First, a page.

NORTH LAKE TAHOE, Calif. — More than 2,600 triathletes splashed into the steely water of Lake Tahoe for a 2.4-mile swim early Sunday morning, shrouded in an eerie, uninviting mist and surrounded by freshly snow-capped peaks.
And that wasn’t even the cold part.
After completing her swim, Truckee’s Kara LaPoint climbed out of the water and was greeted by the frigid bite of air, lingering over the land from the previous day’s storm. She pushed on — wet, cold, determined — to discover that the plastic bags covering her bike seat and handlebars had frozen overnight.
“Oh my gosh, it was cold,” said LaPoint, who powered through the brisk morning to capture the overall women’s age-group title — a feat that earned her a spot in the Ironman World Championship and qualified her for a professional license.
“It was definitely a different scene than most Ironmans. But it was actually really beautiful when we started the swim, because we could see the snow on the mountains and all the steam coming off the water. It was really picturesque.”
So began the inaugural Ironman Lake Tahoe triathlon, which challenged athletes to the core with its bone-chilling start and demanding, high-elevation course. Despite its difficulties, however, the race drew praise from even the most beaten-down of participants.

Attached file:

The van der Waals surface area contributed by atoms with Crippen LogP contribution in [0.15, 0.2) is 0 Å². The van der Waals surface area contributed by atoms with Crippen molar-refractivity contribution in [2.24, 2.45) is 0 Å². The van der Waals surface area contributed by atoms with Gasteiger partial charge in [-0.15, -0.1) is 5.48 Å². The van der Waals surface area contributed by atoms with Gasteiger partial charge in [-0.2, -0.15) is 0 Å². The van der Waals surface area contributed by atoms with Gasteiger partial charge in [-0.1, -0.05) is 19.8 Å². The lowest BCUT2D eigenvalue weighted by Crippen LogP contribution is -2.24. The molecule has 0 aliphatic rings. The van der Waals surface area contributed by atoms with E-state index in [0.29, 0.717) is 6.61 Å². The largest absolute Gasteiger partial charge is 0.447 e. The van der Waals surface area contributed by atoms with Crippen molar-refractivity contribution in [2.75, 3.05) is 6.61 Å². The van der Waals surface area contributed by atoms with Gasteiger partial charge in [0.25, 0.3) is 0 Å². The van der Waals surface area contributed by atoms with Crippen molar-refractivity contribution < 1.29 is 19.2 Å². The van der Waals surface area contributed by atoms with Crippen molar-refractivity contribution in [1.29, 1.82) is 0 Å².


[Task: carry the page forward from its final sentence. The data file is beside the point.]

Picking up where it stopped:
“It was epic. I’ve raced four continents, and this might be my favorite race,” said Kevin Taddonio of Folsom, as he walked out of the finish chute on shaky legs. “It was difficult, but there was great crowd support, and this is just a perfect venue.”
“It was a very, very difficult course,” said Ironman pro Chris McDonald of Australia, who took the overall win in just under nine hours, 8:55:14. “Biking over Brockway Summit the second time was incredibly hard. There were just so many factors — from the altitude to the cold morning to the course, Lake Tahoe was awesome.”
Fellow Ironman pro Joe Gambles, an Australian who lives and trains out of Boulder, Colo., called the course “incredible” after finishing third overall, about seven minutes behind McDonald.
“I’ve done (Ironman) Wisconsin, which is actually one of the hardest ones, and it was a breeze compared to today,” he said. “I hurt today.”
They were far from the only ones to feel the pain. Ironman Lake Tahoe sold out all 2,600 entries within 19 hours, with participants from across the globe jumping at the opportunity to compete in California’s first full-distance Ironman since 2001.
The race began with the swim off the shore of Kings Beach. It then sent athletes on an arduous, 112-mile bike leg that made two and a half loops from Kings Beach through Tahoe City and Truckee, over 7,200-foot Brockway Summit and back around to Squaw Valley. It finished with a marathon run, 26.2 miles, from the Village at Squaw Valley to Tahoe City and back (with a shorter second lap).
Among the giant field of competitors were more than a dozen Lake Tahoe and Truckee residents, led by LaPoint’s standout performance. LaPoint, a regular top contender in the Tahoe race scene, posted a time of 11:03:01 to win both her 25-29 age group and the overall among amateur women. She hoisted her arms in the air upon reaching the finish, elated with her result, and relieved not to be running anymore.